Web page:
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try {} body vs method body - inconsistency in compiler check for Exception being thrown

Larry Olson
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Joined: Feb 03, 2009
Posts: 142
(1)
public void go() throws IOException {}
compiles fine, even though there is nothing in the method that will throw an IOException.

But
(2)
try {} catch(IOException e) {}
results in a compile error saying that "java.io.IOException is never thrown in body of corresponding try statement"

So why at (1) the compiler allows the method to declare "throws IOException", even though IOException isn't thrown anywhere in the body of the method,
whereas at (2) it does care about if IOException is thrown in the body of the try statement ?

This doesn't seem consistent. Shouldn't at (1) the compiler complain something like "java.io.IOException is never thrown in the body of the go() method" ? Why the partiality?

I am looking for a logical explanation on why it was designed this way (it was designed that way or this is how it is in the Java Language Specification, isn't the answer I am looking for). Thanks!
Henry Wong
author
Sheriff

Joined: Sep 28, 2004
Posts: 18896
    
  40


Case 2 is not allowed because the catch is not reachable. There are no non-reachable issues with case 1.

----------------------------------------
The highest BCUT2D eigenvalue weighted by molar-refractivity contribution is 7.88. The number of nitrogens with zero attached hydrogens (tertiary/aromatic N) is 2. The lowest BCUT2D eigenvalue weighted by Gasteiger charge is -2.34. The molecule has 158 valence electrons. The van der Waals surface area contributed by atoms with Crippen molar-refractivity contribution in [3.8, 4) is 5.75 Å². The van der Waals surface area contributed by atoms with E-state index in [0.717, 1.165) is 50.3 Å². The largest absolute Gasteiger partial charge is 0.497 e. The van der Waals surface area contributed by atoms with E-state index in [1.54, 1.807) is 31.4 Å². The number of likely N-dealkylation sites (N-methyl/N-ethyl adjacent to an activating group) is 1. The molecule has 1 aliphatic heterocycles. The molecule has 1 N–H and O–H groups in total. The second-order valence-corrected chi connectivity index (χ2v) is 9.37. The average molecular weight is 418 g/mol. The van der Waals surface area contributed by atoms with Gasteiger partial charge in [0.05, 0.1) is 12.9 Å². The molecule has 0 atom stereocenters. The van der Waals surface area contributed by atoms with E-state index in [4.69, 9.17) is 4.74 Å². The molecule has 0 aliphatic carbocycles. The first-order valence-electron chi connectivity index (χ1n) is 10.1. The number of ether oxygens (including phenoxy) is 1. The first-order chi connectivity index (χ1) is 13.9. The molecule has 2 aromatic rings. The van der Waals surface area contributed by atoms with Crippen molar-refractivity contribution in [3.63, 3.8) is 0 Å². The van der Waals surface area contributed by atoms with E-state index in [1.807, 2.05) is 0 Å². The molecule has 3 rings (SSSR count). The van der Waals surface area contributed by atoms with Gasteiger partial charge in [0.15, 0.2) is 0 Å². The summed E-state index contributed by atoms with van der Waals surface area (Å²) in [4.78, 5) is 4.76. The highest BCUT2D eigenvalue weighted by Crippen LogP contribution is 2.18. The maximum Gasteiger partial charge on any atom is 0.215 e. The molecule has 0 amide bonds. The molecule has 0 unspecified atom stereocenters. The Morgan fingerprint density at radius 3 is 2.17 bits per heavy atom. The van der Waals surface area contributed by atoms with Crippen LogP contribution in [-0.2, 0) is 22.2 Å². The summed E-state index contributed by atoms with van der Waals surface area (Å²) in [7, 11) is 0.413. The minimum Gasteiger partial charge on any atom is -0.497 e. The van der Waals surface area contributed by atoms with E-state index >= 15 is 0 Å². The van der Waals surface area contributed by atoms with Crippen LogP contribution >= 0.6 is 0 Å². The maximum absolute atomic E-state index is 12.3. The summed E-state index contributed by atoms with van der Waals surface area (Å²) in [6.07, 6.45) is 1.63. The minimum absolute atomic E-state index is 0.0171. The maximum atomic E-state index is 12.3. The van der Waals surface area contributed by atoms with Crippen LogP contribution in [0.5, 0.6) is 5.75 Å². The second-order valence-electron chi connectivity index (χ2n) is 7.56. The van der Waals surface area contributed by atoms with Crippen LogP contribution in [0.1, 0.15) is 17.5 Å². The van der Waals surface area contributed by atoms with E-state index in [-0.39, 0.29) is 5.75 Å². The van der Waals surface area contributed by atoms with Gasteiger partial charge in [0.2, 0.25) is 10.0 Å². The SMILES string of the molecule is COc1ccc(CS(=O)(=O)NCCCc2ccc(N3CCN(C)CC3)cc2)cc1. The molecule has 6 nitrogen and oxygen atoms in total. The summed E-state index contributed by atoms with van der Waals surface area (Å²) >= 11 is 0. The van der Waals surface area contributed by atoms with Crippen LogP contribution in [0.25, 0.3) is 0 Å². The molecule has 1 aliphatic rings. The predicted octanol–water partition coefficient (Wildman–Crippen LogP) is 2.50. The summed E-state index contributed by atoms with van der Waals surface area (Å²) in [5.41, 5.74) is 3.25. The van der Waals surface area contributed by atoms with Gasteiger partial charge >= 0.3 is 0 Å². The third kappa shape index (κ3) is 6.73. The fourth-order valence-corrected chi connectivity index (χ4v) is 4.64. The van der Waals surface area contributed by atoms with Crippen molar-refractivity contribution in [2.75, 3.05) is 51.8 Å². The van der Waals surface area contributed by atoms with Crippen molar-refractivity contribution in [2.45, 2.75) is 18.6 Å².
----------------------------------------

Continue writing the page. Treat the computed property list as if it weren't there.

Furthermore, the method may be overridden. So, even though the base class doesn't throw the exception, there may be a sub class that does -- and defining it in the base class enforces the interface requirement (to catch the IO exception).

Henry


Books: Java Threads, 3rd Edition, Jini in a Nutshell, and Java Gems (contributor)
Larry Olson
Ranch Hand

Joined: Feb 03, 2009
Posts: 142
Thanks for the quick feedback.

But your explanation of NON-reachability doesn't seem to hold water. For example take the case below:

(3)
try {} catch(Exception e) {}

In the case above, obviously there is no Exception being thrown inside the body of try and the catch clause will never be reached. So it is logically non-reachable. But now the compiler doesn't complain. Why? I am confused.